Skip to main content

Understanding and Controlling the Microstructure of Complex Foods

  • 1st Edition - August 30, 2007
  • Editor: D. Julian McClements
  • Language: English
  • Hardback ISBN:
    9 7 8 - 1 - 8 4 5 6 9 - 1 5 1 - 6
  • eBook ISBN:
    9 7 8 - 1 - 8 4 5 6 9 - 3 6 7 - 1

It is widely accepted that the creation of novel foods or improvement of existing foods largely depends on a strong understanding and awareness of the intricate interrelationship… Read more

Understanding and Controlling the Microstructure of Complex Foods

Purchase options

Limited Offer

Save 50% on book bundles

Immediately download your ebook while waiting for your print delivery. No promo code is needed.

Book bundle cover eBook and print

Institutional subscription on ScienceDirect

Request a sales quote
It is widely accepted that the creation of novel foods or improvement of existing foods largely depends on a strong understanding and awareness of the intricate interrelationship between the nanoscopic, microscopic and macroscopic features of foods and their bulk physiochemical properties, sensory attributes and healthfulness. With its distinguished editor and array of international contributors, Understanding and controlling the microstructure of complex foods provides a review of current understanding of significant aspects of food structure and methods for its control.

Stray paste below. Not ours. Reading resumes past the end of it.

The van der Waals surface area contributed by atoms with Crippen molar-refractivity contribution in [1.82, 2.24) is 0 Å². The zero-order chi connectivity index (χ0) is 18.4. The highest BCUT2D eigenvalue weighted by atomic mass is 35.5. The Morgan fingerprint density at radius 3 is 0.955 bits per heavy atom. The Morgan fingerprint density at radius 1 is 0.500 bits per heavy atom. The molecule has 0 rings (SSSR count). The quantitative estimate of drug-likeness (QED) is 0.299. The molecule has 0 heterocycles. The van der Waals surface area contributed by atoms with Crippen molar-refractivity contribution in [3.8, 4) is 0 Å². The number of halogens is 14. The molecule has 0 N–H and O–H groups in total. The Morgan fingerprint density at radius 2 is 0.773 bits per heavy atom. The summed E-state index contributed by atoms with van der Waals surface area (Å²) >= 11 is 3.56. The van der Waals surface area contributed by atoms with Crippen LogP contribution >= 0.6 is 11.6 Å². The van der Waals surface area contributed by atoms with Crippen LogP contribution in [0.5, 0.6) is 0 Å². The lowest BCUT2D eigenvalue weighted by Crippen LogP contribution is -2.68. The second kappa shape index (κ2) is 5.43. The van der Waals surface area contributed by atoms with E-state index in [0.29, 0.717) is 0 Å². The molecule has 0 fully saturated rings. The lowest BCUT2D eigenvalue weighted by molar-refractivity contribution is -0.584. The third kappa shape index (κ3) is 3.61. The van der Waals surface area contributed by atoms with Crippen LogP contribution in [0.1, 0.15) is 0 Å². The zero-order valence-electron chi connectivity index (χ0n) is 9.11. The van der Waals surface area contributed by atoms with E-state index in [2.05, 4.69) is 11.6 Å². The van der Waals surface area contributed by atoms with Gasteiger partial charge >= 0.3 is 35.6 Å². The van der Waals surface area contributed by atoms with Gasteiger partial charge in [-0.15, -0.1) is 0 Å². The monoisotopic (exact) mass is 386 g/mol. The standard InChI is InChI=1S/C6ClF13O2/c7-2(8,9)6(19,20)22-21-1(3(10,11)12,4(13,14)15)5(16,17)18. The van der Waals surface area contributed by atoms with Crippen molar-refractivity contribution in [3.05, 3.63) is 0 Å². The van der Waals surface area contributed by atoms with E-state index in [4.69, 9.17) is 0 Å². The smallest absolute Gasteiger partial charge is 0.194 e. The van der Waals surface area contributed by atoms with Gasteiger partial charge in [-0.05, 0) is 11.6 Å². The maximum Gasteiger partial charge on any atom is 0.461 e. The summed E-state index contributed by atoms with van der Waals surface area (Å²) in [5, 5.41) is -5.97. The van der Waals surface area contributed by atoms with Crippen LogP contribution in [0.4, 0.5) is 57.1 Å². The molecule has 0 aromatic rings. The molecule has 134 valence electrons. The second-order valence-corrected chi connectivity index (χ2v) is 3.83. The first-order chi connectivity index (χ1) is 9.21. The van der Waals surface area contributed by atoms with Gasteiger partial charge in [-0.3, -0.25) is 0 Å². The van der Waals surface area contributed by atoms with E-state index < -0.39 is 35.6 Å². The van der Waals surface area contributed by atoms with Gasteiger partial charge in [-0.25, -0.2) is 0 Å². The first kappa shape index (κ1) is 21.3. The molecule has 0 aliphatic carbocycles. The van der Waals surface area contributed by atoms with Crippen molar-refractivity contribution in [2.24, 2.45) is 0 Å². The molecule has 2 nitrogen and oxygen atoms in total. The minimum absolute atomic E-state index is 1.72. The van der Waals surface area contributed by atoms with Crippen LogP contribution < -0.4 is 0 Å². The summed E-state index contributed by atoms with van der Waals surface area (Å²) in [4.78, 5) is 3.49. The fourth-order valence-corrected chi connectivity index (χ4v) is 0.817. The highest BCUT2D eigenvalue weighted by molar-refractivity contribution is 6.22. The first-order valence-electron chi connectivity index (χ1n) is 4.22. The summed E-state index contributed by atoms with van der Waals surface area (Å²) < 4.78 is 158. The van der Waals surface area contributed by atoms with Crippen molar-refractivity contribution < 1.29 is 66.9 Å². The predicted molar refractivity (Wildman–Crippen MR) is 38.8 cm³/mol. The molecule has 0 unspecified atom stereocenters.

Part one focuses on the fundamental structural elements present in foods such as polysaccharides, proteins and fats and the forces which hold them together. Part two discusses novel analytical techniques which can provide information on the morphology and behaviour of food materials. Chapters cover atomic force microscopy, image analysis, scattering techniques and computer analysis. Chapters in part three examine how the principles of structural design can be employed to improve performance and functionality of foods. The final part of the book discusses how knowledge of structural and physicochemical properties can be implemented to improve properties of specific foods such as ice-cream, spreads, protein-based drinks, chocolate and bread dough.

Understanding and controlling the microstructure of complex foods is an essential reference for industry professionals and scientists concerned with improving the performance of existing food products and inventing novel food products.